The final 2013–2016 FSDS improves the strategy's coverage of issues cited by stakeholders such as health, energy, responsible resource development, environmental assessment, and agriculture. Since the release of the consultation draft, the link between environmental quality and human health has been reinforced in the strategy by expanding Theme III (Protecting nature and Canadians) to include protecting Canadians' health as well as protecting nature. The strategy now presents a clearer picture of federal action on sustainable energy (including renewable energy, energy efficiency, and clean technology). It also reflects the government's commitment to put in place a comprehensive environmental monitoring program in the oil sands by including two new implementation strategies on this topic (Implementation strategies 3.12.3 and 4.3.10). The strategy now outlines recent changes to environmental assessment (see Strategic Environmental Assessment (SEA) and decision-making) and adds more detail on the role of agriculture in environmental sustainability (for example, through protection of riparian areas – see Theme II, and Target 5.4). Finally, the 2013–2016 FSDS now identifies implementation strategies that support the government's Responsible Resource Development initiative, a federal priority with strong environmental sustainability dimensions (see "The continued importance of sustainable development" and Implementation strategies 4.7.6 and 3.8.3).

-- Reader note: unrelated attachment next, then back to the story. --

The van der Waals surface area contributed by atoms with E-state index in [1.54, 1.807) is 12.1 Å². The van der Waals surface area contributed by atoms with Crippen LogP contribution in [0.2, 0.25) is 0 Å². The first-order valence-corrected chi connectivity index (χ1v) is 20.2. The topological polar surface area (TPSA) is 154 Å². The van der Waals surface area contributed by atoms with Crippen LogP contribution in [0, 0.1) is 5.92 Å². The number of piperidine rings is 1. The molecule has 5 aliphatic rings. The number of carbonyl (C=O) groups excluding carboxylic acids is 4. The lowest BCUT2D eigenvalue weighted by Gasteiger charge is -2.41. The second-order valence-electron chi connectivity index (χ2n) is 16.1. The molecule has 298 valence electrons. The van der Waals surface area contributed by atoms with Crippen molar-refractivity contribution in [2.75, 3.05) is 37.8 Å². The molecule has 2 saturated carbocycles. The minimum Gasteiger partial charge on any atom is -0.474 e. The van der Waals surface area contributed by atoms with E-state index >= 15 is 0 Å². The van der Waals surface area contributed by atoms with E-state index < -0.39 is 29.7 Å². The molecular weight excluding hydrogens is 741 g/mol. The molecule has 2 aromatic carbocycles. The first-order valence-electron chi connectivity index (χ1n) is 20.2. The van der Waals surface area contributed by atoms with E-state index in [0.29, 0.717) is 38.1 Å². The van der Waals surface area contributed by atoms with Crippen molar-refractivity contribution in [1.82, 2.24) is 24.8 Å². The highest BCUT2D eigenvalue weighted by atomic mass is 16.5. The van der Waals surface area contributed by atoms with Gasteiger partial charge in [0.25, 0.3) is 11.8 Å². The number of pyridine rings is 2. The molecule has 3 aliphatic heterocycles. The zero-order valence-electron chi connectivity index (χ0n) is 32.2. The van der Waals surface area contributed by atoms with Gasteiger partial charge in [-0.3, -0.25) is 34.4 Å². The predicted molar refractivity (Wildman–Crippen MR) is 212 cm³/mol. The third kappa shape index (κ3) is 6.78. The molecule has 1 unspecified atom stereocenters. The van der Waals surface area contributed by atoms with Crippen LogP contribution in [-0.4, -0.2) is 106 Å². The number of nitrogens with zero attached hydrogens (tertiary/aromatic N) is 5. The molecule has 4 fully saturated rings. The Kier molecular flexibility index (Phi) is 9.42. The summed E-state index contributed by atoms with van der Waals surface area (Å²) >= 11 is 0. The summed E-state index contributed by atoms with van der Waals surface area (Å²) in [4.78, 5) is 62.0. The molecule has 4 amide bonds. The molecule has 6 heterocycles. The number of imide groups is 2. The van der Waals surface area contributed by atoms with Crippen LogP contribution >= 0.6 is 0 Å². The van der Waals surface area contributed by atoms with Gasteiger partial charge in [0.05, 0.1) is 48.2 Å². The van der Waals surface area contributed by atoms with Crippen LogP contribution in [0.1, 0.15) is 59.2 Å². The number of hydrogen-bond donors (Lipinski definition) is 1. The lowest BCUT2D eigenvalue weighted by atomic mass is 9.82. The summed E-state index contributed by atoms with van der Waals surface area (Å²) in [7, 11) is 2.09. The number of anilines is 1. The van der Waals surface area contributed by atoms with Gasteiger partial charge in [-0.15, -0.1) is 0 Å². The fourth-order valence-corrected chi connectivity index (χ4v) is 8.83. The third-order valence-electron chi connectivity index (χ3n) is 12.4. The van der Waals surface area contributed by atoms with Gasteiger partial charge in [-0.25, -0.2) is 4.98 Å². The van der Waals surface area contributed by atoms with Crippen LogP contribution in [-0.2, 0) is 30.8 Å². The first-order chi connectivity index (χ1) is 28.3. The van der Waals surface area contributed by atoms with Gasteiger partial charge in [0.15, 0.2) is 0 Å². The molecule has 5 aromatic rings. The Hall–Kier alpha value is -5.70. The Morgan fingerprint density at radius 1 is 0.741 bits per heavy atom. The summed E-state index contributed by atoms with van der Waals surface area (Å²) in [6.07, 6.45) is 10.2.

Recognizing collaboration